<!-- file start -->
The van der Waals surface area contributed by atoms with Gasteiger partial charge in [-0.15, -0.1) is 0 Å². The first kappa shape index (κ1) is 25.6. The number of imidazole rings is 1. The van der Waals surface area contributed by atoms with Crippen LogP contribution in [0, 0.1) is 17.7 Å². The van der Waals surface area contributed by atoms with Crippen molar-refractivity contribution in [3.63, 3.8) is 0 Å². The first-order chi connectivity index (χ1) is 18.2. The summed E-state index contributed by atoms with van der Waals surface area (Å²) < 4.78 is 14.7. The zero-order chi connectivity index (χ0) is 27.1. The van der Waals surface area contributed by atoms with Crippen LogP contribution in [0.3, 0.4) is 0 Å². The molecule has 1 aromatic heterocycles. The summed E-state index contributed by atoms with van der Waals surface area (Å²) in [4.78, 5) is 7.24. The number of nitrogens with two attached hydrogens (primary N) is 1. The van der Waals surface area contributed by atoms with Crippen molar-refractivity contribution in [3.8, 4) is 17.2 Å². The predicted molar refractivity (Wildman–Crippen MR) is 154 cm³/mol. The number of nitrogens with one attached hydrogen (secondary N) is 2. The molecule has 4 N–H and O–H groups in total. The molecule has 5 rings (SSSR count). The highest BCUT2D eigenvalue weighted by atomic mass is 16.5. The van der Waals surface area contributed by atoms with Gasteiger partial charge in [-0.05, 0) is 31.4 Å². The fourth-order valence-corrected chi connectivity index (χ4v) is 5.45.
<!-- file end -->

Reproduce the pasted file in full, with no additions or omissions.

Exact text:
The van der Waals surface area contributed by atoms with Gasteiger partial charge in [-0.15, -0.1) is 0 Å². The first kappa shape index (κ1) is 25.6. The number of imidazole rings is 1. The van der Waals surface area contributed by atoms with Crippen LogP contribution in [0, 0.1) is 17.7 Å². The van der Waals surface area contributed by atoms with Crippen molar-refractivity contribution in [3.63, 3.8) is 0 Å². The first-order chi connectivity index (χ1) is 18.2. The summed E-state index contributed by atoms with van der Waals surface area (Å²) < 4.78 is 14.7. The zero-order chi connectivity index (χ0) is 27.1. The van der Waals surface area contributed by atoms with Crippen LogP contribution in [0.3, 0.4) is 0 Å². The molecule has 1 aromatic heterocycles. The summed E-state index contributed by atoms with van der Waals surface area (Å²) in [4.78, 5) is 7.24. The number of nitrogens with two attached hydrogens (primary N) is 1. The van der Waals surface area contributed by atoms with Crippen molar-refractivity contribution in [3.8, 4) is 17.2 Å². The predicted molar refractivity (Wildman–Crippen MR) is 154 cm³/mol. The number of nitrogens with one attached hydrogen (secondary N) is 2. The molecule has 4 N–H and O–H groups in total. The molecule has 5 rings (SSSR count). The highest BCUT2D eigenvalue weighted by atomic mass is 16.5. The van der Waals surface area contributed by atoms with Gasteiger partial charge in [-0.05, 0) is 31.4 Å². The fourth-order valence-corrected chi connectivity index (χ4v) is 5.45.